There is much excitement surrounding Detroit's new high-end restaurants that just opened in the new MGM Hotel & Casino--Wolfgang Puck (who has never really impressed me but still carries a certain amount of cache I am happy to see in Detroit) and Michael Mina both have brand-new ventures inside the casino, and judging from an early preview of the menus these places are going to quickly be ranked in the upper echelon of Detroit dining.
On Friday night, we decided to be adventurous and try out one of these new venues, only to be met with a chorus of "Sorry, we are fully committed for the evening."
Well, that's partially a lie. The Wolfgang Puck restaurant told us they stop serving dinner at 10:30. When we got there, it was 10:20. Sweetheart, I shouldn't need to tell you this because this is common industry practice--if your restaurant closes at 10:30, this means you must seat people until then, and serve them their full meals until they are satisfied. This is understood across the board, and BELIEVE YOU ME when I do finally have the chance to enjoy a meal there a mention of such poor customer service on opening weekend WILL be noted in the review. Walking by, there were plenty of open tables we could have been sat at. In a larger city, such behavior from a hostess on opening weekend would have torpedoed the restaurant's credibility. But this is Detroit, where folks don't know better.
But I digress.
At this point, we're just plain hungry, so we decide to check out the still-open and not "fully committed for the evening" new "dining studio," Palette. Now, Palette was described in all preemptive press as being a "tapas" buffet. Tapas makes me presume that an ecelectic selection of "small plates" will be offered, buffet-style, but not in the classic nature of a buffet.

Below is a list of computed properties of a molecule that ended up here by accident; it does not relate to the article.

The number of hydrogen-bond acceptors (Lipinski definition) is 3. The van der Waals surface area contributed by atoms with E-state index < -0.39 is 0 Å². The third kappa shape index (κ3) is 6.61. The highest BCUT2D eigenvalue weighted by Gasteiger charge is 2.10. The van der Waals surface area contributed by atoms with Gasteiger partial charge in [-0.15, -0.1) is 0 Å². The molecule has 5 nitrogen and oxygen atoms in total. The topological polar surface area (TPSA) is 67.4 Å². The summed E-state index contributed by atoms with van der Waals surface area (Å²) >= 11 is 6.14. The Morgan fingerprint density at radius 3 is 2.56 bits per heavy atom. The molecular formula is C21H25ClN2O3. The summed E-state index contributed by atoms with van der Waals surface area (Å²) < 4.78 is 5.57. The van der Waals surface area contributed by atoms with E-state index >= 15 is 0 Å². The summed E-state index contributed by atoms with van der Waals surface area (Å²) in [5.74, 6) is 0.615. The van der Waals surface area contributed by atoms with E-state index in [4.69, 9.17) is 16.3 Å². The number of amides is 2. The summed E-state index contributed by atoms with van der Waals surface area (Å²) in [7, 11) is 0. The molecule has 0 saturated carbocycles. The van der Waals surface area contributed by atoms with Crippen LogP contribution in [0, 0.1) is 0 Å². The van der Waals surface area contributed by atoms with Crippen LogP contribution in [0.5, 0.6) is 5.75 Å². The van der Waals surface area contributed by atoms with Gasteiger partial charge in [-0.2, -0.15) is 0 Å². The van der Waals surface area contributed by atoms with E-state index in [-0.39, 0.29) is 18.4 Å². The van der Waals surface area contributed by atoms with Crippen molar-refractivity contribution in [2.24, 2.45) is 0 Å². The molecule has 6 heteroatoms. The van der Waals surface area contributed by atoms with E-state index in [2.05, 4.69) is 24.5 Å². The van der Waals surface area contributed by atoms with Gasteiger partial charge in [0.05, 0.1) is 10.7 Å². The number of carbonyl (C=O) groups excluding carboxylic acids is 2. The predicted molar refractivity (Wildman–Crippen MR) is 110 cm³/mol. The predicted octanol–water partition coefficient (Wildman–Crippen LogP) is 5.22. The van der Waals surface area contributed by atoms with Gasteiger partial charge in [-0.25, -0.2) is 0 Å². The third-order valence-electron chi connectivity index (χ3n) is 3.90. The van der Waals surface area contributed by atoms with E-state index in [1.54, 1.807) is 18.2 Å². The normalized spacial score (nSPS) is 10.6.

Wrong, wrong, wrong. It's a buffet, people. A pretty standard, albeit higher quality, meat-seafood-stirfry-salad-and-dessert buffet. There was nothing "tapas" about it. Granted, the offerings far exceed what most buffets have to offer--grilled lamb chops, split crab legs soaked in butter, Oysters Rockefeller, marinated prosciutto, Manchego cheese, chicken parmesan in a stellar parmesan cream sauce, and a dessert station with a chocolate fountain, made-to-order crepes, and an assortment of fresh gelatto along with artfully presented bit-sized pastries all combine to make this buffet something that far exceeds the "Old Country" understanding of the word. Yes, this is a buffet worthy of Vegas (all those stories you hear about the grandeur of the Vegas buffets in the high-end casinos? They're all true.), though not quite so large in scale or diverse in offerings.
But make no mistake--this is a buffet, people. Don't let the promise of tapas make you think you're getting something more than you paid for. And at $26.00 per person, you'd better stay for a few hours and gorge yourself to the point of pain to really get your money's worth.
And they don't even have a bathroom inside. Tsk, tsk.
Palette Dining Studio, inside the new MGM Hotel & Casino